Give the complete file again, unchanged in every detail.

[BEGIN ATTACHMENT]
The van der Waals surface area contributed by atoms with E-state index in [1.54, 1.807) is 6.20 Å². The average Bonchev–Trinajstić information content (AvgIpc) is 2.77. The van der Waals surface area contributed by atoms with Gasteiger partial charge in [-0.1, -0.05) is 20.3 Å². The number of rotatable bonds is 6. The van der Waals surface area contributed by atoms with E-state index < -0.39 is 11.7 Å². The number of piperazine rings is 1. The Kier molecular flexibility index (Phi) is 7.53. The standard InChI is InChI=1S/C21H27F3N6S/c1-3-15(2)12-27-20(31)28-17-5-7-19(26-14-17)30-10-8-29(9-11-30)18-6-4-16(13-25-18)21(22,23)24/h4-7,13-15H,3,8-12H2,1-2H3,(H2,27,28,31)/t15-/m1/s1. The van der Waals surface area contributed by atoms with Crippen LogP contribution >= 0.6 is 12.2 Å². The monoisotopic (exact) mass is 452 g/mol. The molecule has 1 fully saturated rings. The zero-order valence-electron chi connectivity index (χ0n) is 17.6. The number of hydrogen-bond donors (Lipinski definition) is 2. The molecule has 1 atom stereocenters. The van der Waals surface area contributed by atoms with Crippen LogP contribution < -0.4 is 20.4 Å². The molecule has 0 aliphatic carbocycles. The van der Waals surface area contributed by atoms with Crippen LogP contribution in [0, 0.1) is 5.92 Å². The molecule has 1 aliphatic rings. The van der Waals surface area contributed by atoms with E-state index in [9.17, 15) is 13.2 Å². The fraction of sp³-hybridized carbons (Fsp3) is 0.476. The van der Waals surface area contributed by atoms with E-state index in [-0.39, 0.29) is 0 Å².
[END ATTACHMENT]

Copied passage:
The van der Waals surface area contributed by atoms with E-state index in [1.54, 1.807) is 6.20 Å². The average Bonchev–Trinajstić information content (AvgIpc) is 2.77. The van der Waals surface area contributed by atoms with Gasteiger partial charge in [-0.1, -0.05) is 20.3 Å². The number of rotatable bonds is 6. The van der Waals surface area contributed by atoms with E-state index < -0.39 is 11.7 Å². The number of piperazine rings is 1. The Kier molecular flexibility index (Phi) is 7.53. The standard InChI is InChI=1S/C21H27F3N6S/c1-3-15(2)12-27-20(31)28-17-5-7-19(26-14-17)30-10-8-29(9-11-30)18-6-4-16(13-25-18)21(22,23)24/h4-7,13-15H,3,8-12H2,1-2H3,(H2,27,28,31)/t15-/m1/s1. The van der Waals surface area contributed by atoms with Crippen LogP contribution >= 0.6 is 12.2 Å². The monoisotopic (exact) mass is 452 g/mol. The molecule has 1 fully saturated rings. The zero-order valence-electron chi connectivity index (χ0n) is 17.6. The number of hydrogen-bond donors (Lipinski definition) is 2. The molecule has 1 atom stereocenters. The van der Waals surface area contributed by atoms with Crippen LogP contribution < -0.4 is 20.4 Å². The molecule has 0 aliphatic carbocycles. The van der Waals surface area contributed by atoms with Crippen LogP contribution in [0, 0.1) is 5.92 Å². The molecule has 1 aliphatic rings. The van der Waals surface area contributed by atoms with E-state index in [9.17, 15) is 13.2 Å². The fraction of sp³-hybridized carbons (Fsp3) is 0.476. The van der Waals surface area contributed by atoms with E-state index in [-0.39, 0.29) is 0 Å².